Google Developing Strange New AI

( Claiming a breakthrough in artificial intelligence that could have “major implications” with the semiconductor sector, Google, in a paper published in the journal “Nature,” claims it has developed artificial intelligence software that can design chips in far less time than it would take humans to develop.

Google has already used the artificial intelligence to develop its latest tensor processing unit chips that are used to run AI-related tasks.

In its report, Google says that its method to generate chip floorplans through artificial intelligence is shown to be “comparable or superior to human experts in under six hours.”

It ordinarily takes humans months to produce chip floorplans for modern accelerators.

A chip’s “floorplan” involves plotting where components like CPU processors, graphics processing units, and memory are placed in relation to each other on the silicon die. Precise floorplan positioning is important because it affects both power consumption and processing speed.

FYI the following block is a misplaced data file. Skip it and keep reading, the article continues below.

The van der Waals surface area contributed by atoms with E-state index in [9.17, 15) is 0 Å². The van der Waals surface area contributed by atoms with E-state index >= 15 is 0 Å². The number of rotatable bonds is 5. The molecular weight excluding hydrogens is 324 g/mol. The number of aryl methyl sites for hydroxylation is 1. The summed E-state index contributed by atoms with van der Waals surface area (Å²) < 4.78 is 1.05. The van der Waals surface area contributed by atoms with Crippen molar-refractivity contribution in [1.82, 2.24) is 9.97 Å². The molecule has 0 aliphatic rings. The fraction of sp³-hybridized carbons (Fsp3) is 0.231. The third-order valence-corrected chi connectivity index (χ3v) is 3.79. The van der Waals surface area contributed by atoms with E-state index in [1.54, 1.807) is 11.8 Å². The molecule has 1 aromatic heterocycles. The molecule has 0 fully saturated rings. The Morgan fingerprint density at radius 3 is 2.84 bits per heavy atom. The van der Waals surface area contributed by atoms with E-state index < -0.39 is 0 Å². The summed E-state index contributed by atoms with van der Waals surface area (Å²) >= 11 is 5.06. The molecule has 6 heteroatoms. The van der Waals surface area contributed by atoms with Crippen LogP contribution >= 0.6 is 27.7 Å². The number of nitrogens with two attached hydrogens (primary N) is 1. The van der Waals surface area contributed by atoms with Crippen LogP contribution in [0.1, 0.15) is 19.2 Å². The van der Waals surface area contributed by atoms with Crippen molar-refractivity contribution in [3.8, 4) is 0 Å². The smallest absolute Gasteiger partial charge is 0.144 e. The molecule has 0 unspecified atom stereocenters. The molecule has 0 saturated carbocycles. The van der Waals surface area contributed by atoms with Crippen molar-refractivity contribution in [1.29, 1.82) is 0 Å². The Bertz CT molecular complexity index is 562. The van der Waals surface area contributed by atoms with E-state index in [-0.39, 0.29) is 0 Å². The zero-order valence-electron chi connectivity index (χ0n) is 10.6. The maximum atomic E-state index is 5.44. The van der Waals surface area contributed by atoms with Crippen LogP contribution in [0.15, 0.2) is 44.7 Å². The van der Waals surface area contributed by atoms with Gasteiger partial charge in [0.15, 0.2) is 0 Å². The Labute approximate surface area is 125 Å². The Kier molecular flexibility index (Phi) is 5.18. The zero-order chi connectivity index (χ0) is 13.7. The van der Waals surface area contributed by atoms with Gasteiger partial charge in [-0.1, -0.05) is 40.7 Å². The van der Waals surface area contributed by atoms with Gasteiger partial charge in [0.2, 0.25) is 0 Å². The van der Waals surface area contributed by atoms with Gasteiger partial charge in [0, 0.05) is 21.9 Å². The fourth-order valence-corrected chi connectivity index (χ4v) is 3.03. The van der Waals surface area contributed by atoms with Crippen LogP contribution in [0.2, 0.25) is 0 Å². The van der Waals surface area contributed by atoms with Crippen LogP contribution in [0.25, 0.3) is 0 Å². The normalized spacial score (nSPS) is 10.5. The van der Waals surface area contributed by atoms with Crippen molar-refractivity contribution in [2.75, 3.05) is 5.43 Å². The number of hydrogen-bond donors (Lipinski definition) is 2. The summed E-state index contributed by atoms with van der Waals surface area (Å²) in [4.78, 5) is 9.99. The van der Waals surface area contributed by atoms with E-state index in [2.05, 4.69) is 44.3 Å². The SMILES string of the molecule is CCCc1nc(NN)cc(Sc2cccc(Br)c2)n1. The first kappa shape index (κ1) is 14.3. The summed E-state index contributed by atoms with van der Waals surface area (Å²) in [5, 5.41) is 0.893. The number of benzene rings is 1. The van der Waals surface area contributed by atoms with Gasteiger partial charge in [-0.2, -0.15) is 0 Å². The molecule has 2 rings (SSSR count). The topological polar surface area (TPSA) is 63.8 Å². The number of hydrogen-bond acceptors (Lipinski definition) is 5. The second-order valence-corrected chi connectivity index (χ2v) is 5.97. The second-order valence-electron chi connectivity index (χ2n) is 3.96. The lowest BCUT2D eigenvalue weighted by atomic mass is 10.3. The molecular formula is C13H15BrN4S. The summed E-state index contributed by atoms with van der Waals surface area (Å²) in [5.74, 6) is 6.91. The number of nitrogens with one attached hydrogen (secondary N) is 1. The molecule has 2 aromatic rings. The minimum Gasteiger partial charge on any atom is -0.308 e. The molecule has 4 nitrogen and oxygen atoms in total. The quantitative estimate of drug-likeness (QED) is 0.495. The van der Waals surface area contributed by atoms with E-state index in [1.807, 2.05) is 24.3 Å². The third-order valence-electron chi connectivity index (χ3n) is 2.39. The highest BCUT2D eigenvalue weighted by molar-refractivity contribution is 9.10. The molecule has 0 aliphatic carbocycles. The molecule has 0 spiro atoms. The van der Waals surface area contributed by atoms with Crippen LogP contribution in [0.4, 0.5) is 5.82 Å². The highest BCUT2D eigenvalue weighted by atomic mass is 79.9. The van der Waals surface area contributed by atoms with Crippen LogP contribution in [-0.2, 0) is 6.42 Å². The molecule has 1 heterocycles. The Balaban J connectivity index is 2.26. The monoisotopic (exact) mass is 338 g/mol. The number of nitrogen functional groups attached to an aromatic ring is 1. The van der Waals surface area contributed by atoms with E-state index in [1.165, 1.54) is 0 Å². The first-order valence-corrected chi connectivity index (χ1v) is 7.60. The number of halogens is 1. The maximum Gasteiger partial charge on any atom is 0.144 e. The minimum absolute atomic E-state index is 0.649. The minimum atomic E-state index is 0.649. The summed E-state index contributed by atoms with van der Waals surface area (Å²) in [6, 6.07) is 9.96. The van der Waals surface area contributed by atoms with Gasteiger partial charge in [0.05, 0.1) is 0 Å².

Google’s “deep reinforcement learning system” — an algorithm trained to take certain actions that will maximize its chance of earning a reward – can plot floorplans with very little effort.

While similar algorithms currently exist that can defeat humans at complex problems, in Google’s chip scenario, the artificial intelligence is trained to find the best combination and placement of components to make the chip as computationally efficient as possible.

In order to train the AI system, Google fed it 10,000 chip floorplans in order to learn which combinations work and which do not. Where human chip designers typically lay components out in orderly lines, Google’s artificial intelligences takes a more scattered approach to chip design.

In an accompanying editorial in Nature, Google’s artificial intelligence chip design is hailed as an “important achievement” that will speed up the supply chain. However, the journal editorial also urges that this new technical advancement be widely shared in order to ensure the “ecosystem” of companies becomes “genuinely global.” The editorial also cautioned that the creation of these “time-saving techniques” do not “drive away people with the necessary core skills.”